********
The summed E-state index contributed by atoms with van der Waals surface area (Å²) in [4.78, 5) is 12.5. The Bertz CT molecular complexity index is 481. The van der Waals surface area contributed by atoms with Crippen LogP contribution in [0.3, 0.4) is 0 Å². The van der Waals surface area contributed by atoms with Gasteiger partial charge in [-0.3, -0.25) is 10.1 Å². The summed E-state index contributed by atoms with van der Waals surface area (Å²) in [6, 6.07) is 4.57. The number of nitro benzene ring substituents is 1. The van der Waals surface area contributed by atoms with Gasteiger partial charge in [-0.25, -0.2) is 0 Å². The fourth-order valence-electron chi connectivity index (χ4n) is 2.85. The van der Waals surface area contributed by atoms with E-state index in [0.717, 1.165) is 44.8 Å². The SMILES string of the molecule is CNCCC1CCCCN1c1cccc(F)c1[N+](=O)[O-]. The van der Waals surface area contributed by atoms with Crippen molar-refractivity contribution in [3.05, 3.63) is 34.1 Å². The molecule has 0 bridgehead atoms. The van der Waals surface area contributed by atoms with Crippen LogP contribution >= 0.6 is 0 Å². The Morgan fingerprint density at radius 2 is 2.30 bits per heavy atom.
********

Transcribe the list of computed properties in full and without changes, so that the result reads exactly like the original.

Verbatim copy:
The summed E-state index contributed by atoms with van der Waals surface area (Å²) in [4.78, 5) is 12.5. The Bertz CT molecular complexity index is 481. The van der Waals surface area contributed by atoms with Crippen LogP contribution in [0.3, 0.4) is 0 Å². The van der Waals surface area contributed by atoms with Gasteiger partial charge in [-0.3, -0.25) is 10.1 Å². The summed E-state index contributed by atoms with van der Waals surface area (Å²) in [6, 6.07) is 4.57. The number of nitro benzene ring substituents is 1. The van der Waals surface area contributed by atoms with Gasteiger partial charge in [-0.25, -0.2) is 0 Å². The fourth-order valence-electron chi connectivity index (χ4n) is 2.85. The van der Waals surface area contributed by atoms with E-state index in [0.717, 1.165) is 44.8 Å². The SMILES string of the molecule is CNCCC1CCCCN1c1cccc(F)c1[N+](=O)[O-]. The van der Waals surface area contributed by atoms with Crippen molar-refractivity contribution in [3.05, 3.63) is 34.1 Å². The molecule has 0 bridgehead atoms. The van der Waals surface area contributed by atoms with Crippen LogP contribution >= 0.6 is 0 Å². The Morgan fingerprint density at radius 2 is 2.30 bits per heavy atom.